Diagnosis

Most patients with a gastrinoma have fasting serum gastrin levels >200 pg/mL. Serum gastrin levels >1000 pg/mL are strongly suggestive of a gastrinoma. However, demonstration of elevated serum gastrin levels is not sufficient to make the diagnosis of a gastrinoma as there are other causes of hypergastrinemia.

Ulcerogenic causes of hypergastrinemia include antral G-cell hyperplasia, gastric outlet obstruction, retained gastric antrum syndrome, and gastrinoma. Nonulcerogenic causes include atrophic gastritis, pernicious anemia, previous vago-tomy, renal failure, and short-gut syndrome.

After confirming hypergastrinemia, the next step diagnostically is gastric acid analysis. To obtain accurate data patients must abstain from antisecretory medications prior to this analysis. Basal acid output >15 mEq/hr in nonoperated patients, >5 mEq/hr in patients with previous vagotomy, or a ratio of basal to maximal acid output >0.6 supports the conclusion that hypergastrinemia is associated with hypersecretion of gastric acid. Once this is determined, provocative testing with secretin may be performed to differentiate among the various causes of ulcerogenic hypergastrinemia. Secretin stimulation is done in the fasting state by obtaining serum samples for gastrin in the basal period and after secretin administration in 5-minute intervals for 30 minutes. Increase in serum gastrin levels of >200 pg/mL above the basal level supports the diagnosis of gastrinoma. After biochemical diagnosis is made, localization studies are then conducted. The initial imaging technique recommended for the identification of a gastrinoma is a dynamic abdominal CT scan with 5-mm pancreatic cuts and both oral and intravenous contrast.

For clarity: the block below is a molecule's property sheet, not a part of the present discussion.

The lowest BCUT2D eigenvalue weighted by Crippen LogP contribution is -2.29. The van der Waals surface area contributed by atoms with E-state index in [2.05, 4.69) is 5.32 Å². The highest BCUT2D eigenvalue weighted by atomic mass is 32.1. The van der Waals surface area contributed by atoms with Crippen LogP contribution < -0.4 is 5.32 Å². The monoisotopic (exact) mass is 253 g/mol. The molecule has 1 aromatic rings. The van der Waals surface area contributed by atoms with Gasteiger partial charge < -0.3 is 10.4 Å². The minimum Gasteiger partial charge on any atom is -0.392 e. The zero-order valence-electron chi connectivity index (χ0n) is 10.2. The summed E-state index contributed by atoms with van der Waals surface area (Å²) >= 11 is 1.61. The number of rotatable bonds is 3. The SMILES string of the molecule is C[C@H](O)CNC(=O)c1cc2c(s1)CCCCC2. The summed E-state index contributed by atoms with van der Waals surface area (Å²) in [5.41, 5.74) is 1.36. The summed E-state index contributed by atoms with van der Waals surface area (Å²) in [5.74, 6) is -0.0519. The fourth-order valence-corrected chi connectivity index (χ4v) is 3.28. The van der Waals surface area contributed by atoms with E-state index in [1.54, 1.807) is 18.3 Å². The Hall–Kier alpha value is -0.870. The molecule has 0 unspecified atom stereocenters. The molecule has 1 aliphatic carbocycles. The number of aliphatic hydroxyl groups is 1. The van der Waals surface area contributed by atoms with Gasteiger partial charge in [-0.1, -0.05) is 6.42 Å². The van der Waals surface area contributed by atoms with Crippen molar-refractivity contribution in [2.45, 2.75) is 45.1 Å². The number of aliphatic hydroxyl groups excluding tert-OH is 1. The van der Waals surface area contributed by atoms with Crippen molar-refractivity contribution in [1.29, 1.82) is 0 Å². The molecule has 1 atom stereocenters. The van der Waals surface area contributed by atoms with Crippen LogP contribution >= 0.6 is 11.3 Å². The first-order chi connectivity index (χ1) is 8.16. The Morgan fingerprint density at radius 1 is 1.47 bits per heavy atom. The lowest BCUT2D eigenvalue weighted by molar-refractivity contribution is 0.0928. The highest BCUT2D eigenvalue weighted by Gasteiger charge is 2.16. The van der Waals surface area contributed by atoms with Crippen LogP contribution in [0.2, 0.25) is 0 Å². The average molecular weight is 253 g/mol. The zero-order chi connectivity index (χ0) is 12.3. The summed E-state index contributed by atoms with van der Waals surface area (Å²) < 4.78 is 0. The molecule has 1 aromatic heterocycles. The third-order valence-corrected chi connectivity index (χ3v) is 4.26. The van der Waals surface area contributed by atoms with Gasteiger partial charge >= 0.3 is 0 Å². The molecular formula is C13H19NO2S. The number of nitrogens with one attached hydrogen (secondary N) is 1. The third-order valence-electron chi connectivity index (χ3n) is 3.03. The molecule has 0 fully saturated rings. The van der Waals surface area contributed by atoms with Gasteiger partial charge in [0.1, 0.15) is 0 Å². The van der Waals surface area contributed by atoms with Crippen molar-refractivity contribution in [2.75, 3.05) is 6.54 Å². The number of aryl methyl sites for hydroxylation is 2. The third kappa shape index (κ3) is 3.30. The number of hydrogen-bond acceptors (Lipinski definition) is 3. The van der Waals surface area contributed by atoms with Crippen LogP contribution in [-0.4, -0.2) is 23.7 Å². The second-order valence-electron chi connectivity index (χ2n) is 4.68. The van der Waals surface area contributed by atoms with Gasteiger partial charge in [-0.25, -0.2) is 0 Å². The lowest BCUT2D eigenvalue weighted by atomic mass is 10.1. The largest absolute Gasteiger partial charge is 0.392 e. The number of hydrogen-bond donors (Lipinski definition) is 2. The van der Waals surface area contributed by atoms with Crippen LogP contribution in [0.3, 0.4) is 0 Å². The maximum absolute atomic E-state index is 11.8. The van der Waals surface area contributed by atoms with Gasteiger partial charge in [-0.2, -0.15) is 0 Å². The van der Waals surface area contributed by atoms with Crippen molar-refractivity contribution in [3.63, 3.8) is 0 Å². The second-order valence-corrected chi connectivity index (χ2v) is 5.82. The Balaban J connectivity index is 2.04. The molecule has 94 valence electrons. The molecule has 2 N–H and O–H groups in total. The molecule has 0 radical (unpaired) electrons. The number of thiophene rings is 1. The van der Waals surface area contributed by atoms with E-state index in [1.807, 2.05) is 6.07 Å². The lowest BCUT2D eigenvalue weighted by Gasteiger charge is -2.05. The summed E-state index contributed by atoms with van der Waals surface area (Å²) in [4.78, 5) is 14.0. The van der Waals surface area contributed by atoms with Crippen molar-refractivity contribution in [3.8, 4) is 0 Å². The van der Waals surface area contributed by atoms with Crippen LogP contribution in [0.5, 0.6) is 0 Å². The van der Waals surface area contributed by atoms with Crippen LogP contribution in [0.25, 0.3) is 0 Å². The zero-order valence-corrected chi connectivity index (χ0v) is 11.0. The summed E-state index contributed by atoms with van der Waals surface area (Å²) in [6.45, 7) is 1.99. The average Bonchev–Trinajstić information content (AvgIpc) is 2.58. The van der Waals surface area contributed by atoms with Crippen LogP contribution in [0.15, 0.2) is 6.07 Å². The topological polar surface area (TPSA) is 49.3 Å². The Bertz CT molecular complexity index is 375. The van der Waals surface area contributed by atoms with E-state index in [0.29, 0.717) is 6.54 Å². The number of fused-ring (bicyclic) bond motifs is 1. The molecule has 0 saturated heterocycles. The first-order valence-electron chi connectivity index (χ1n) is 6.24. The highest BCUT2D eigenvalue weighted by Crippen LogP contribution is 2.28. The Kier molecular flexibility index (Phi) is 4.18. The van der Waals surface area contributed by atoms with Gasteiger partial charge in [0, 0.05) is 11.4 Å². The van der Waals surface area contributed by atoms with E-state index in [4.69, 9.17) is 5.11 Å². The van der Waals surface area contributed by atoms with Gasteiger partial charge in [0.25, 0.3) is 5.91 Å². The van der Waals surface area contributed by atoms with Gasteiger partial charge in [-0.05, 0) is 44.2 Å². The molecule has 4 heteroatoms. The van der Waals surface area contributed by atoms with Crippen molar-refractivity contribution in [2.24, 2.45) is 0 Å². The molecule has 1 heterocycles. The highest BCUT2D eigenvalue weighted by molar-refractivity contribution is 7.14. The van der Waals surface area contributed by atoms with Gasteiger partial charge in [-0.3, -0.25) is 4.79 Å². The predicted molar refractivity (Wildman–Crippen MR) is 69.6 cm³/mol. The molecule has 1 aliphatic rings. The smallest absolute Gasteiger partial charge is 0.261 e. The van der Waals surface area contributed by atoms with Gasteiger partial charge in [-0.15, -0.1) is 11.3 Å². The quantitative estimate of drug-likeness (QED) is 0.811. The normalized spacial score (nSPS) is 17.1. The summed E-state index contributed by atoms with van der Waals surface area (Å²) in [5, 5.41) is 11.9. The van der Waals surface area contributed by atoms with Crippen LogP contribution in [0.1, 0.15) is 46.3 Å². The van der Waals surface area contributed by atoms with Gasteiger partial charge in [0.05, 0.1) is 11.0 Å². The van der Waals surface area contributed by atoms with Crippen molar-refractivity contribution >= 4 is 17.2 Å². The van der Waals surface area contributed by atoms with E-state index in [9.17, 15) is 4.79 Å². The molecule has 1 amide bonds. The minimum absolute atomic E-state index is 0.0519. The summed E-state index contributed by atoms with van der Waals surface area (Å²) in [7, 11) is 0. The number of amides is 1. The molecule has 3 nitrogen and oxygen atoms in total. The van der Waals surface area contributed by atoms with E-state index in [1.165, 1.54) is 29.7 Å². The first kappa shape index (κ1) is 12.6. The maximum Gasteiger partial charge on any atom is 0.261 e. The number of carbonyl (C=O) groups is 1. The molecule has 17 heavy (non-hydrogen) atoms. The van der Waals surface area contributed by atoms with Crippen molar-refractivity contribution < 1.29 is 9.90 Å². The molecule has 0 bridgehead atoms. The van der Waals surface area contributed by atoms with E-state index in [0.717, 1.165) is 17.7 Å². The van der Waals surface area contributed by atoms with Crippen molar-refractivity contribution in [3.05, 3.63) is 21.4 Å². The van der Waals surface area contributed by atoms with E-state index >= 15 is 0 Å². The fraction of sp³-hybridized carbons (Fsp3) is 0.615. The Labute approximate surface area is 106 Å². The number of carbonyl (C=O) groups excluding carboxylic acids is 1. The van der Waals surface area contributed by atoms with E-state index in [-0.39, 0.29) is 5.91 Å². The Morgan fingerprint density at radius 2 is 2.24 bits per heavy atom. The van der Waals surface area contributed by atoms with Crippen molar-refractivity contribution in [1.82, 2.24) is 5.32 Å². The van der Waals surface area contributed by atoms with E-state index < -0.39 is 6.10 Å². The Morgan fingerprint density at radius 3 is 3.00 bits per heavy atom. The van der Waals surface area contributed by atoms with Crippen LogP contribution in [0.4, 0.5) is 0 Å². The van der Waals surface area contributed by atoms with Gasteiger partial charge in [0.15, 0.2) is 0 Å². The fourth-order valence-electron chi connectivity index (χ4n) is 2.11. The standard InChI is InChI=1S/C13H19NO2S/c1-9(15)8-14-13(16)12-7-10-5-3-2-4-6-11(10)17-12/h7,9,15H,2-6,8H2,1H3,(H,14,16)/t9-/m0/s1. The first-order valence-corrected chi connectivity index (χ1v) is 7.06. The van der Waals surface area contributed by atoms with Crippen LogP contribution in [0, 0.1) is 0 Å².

There are a number of clinical situations in which there is a heightened suspicion of a gastrinoma. Serum gastrin levels should be obtained in patients with peptic ulcer disease when ulcers are recurrent on antisecretory therapy or when ulcers fail to heal on appropriate medical therapy. Postoperative ulcers, post-bulbar duodenal ulcers, peptic ulcers associated with diarrhea, and family history of peptic ulcer disease should also stimulate one to consider measuring serum gastrin levels. Other indications for measuring serum gastrin include prolonged undiagnosed diarrhea, observation of prominent gastric rugal folds, and the presence of other pancreatic endocrine tumors. MEN kindred should also be screened.

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